The plaintiff complained that the defendant had written in a telegram to accuse him of enticing away a servant. The House considered the process of deciding whether words were defamatory.
Held: The telegram was incapable of bearing a . .
Cited – Drummond-Jackson v British Medical Association CA 1970
The court considered whether an article published in the British Medical Journal was capable of bearing a meaning defamatory of the plaintiff dentist. The article made an attack upon the plaintiff’s technique for anaesthesia.
Held: Words may . .
Cited – Hackenschmidt v Odhams Press 23-Oct-1950
Cited – Edsall v Russell 18-Nov-1842
An apothecary claimed in slander. First was ‘He killed my child; it was the saline injection that did it.’ The innuendo was that the plaintiff had been guilty of feloniously killing the child by improperly and with gross ignorance and with gross and . .
Cited – Botterill v Whytehead 1879
Kelly CB said: ‘[t]o impute to an architect employed in the restoration of an ancient church that he has no experience in the work in which he has been employed is itself a libel upon the architect in the way of his profession or calling . . and . .
Cited – Radio 2UE Sydney Pty Ltd v Chesterton 17-Apr-2008
Austlii (Supreme Court of New South Wales – Court of Appeal) DEFAMATION – nature of- actual disparagement of the plaintiff’s reputation – reputation includes general character and standing and trade, business or . .
Cited – Dauncey v Holloway CA 1901
The court was asked whether a slander conveyed an imputation on the plaintiff in his business as a solicitor and was therefore actionable in the absence of proof of special damage.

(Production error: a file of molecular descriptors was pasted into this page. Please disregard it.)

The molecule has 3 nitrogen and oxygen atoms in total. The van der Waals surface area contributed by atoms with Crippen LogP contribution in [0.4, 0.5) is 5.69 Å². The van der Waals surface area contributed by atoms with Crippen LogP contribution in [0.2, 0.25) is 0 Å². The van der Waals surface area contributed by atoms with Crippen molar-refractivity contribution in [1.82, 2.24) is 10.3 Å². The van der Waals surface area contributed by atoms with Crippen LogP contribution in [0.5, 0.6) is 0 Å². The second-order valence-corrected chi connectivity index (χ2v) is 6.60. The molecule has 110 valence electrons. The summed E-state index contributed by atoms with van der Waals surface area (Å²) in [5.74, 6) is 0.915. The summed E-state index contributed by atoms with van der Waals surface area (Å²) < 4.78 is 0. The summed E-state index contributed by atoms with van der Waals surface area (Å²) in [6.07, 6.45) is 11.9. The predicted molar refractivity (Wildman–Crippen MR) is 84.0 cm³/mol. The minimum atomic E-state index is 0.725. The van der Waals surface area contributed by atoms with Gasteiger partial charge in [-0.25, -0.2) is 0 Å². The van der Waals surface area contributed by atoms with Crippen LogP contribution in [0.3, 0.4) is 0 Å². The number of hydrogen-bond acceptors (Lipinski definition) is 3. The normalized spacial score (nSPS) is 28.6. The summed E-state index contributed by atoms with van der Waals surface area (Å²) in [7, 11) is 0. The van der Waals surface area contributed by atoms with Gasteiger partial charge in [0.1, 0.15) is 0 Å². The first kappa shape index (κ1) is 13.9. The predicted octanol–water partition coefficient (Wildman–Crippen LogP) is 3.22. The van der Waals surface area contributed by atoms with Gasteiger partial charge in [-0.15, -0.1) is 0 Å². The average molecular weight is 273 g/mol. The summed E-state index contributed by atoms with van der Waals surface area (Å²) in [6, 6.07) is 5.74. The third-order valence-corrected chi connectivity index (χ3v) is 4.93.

Held: AL Smith MR said: ‘The words do not, in my opinion, . .
Cited – Berkoff v Burchill and and Times Newspapers Limited CA 31-Jul-1996
The plaintiff actor said that an article by the defendant labelling him ugly was defamatory. The defendant denied that the words were defamatory.
Held: It is for the jury to decide in what context the words complained of were used and whether . .
Cited – Hoeppner v Dunkirk Printing 1929
It was held to be defamatory to impute incompetence to a football coach: ‘While the articles complained of fail to charge the plaintiff with the commission of any crime, or to attack his moral character, the fair inference to be drawn from the . .
Cited – Hays Plc v Hartley QBD 17-May-2010
Mr Hartley operated a news agency, and provided to the publisher of the Sunday Mirror, MGN Ltd, allegations of racism that had been levelled at the claimant company by former employees. The allegations were reported in an article headed ”KKK . .
Cited – Thornton v Telegraph Media Group Ltd QBD 16-Jun-2010
The claimant said that a review of her book was defamatory and a malicious falsehood. The defendant now sought summary judgment or a ruling as to the meaning of the words complained of.
Held: The application for summary judgment succeeded. The . .
See Also – Dee v Telegraph Media Group Ltd QBD 28-Jul-2010
The defendant having successfully had the claimant’s defamation action struck out summarily, sought costs on an indemnity basis, saying that his conduct of the matter had substantially and unnecessarily increased the costs. . .
Cited – Monroe v Hopkins QBD 10-Mar-2017
The claimant, a transgender chef and food blogger claimed in defamation against the defendant journalist in respect of two tweets. The court now set out to decide the meanings, whether they were defamatory by nature, and whether the serious harm . .
Lists of cited by and citing cases may be incomplete.
Updated: 09 November 2021; Ref: scu.408681